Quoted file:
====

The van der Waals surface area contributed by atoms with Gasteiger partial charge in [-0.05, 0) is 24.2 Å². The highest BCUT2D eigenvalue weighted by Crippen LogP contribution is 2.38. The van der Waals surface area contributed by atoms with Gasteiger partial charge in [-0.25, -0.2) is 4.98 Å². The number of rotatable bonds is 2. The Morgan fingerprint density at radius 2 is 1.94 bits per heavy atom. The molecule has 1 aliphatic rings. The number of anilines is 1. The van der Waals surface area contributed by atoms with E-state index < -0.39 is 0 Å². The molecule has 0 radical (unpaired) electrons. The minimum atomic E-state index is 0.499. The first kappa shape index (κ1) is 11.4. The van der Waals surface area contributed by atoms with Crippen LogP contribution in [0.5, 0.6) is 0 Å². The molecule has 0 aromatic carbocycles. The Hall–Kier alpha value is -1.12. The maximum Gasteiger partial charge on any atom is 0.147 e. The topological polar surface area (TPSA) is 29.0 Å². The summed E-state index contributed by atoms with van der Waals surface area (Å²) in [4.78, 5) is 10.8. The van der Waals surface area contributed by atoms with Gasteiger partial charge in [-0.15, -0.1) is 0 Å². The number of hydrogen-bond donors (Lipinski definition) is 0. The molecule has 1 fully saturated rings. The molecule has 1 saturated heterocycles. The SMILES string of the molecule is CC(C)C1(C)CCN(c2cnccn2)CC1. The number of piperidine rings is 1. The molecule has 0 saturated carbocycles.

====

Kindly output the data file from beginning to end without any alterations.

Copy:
The van der Waals surface area contributed by atoms with Gasteiger partial charge in [-0.05, 0) is 24.2 Å². The highest BCUT2D eigenvalue weighted by Crippen LogP contribution is 2.38. The van der Waals surface area contributed by atoms with Gasteiger partial charge in [-0.25, -0.2) is 4.98 Å². The number of rotatable bonds is 2. The Morgan fingerprint density at radius 2 is 1.94 bits per heavy atom. The molecule has 1 aliphatic rings. The number of anilines is 1. The van der Waals surface area contributed by atoms with E-state index < -0.39 is 0 Å². The molecule has 0 radical (unpaired) electrons. The minimum atomic E-state index is 0.499. The first kappa shape index (κ1) is 11.4. The van der Waals surface area contributed by atoms with Crippen LogP contribution in [0.5, 0.6) is 0 Å². The molecule has 0 aromatic carbocycles. The Hall–Kier alpha value is -1.12. The maximum Gasteiger partial charge on any atom is 0.147 e. The topological polar surface area (TPSA) is 29.0 Å². The summed E-state index contributed by atoms with van der Waals surface area (Å²) in [4.78, 5) is 10.8. The van der Waals surface area contributed by atoms with Gasteiger partial charge in [-0.15, -0.1) is 0 Å². The number of hydrogen-bond donors (Lipinski definition) is 0. The molecule has 1 fully saturated rings. The molecule has 1 saturated heterocycles. The SMILES string of the molecule is CC(C)C1(C)CCN(c2cnccn2)CC1. The number of piperidine rings is 1. The molecule has 0 saturated carbocycles.